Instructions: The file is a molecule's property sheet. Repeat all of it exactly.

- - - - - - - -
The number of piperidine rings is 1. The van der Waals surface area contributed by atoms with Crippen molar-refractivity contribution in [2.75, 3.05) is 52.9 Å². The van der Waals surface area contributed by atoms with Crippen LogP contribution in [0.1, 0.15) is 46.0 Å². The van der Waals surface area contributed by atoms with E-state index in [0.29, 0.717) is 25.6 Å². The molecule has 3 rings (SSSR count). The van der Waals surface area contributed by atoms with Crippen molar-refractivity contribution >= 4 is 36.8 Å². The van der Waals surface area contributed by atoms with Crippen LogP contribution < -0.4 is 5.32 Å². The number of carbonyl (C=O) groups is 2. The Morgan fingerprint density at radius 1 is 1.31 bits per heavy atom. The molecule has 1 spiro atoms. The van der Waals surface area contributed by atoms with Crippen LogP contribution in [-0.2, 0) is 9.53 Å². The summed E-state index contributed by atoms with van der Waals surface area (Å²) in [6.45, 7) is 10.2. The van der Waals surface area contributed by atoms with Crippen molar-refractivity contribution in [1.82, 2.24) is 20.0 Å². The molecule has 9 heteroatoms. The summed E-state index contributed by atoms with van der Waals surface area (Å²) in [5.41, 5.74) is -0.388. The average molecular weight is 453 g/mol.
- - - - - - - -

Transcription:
The number of piperidine rings is 1. The van der Waals surface area contributed by atoms with Crippen molar-refractivity contribution in [2.75, 3.05) is 52.9 Å². The van der Waals surface area contributed by atoms with Crippen LogP contribution in [0.1, 0.15) is 46.0 Å². The van der Waals surface area contributed by atoms with E-state index in [0.29, 0.717) is 25.6 Å². The molecule has 3 rings (SSSR count). The van der Waals surface area contributed by atoms with Crippen molar-refractivity contribution >= 4 is 36.8 Å². The van der Waals surface area contributed by atoms with Crippen LogP contribution < -0.4 is 5.32 Å². The number of carbonyl (C=O) groups is 2. The Morgan fingerprint density at radius 1 is 1.31 bits per heavy atom. The molecule has 1 spiro atoms. The van der Waals surface area contributed by atoms with Crippen LogP contribution in [-0.2, 0) is 9.53 Å². The summed E-state index contributed by atoms with van der Waals surface area (Å²) in [6.45, 7) is 10.2. The van der Waals surface area contributed by atoms with Crippen molar-refractivity contribution in [1.82, 2.24) is 20.0 Å². The molecule has 9 heteroatoms. The summed E-state index contributed by atoms with van der Waals surface area (Å²) in [5.41, 5.74) is -0.388. The average molecular weight is 453 g/mol.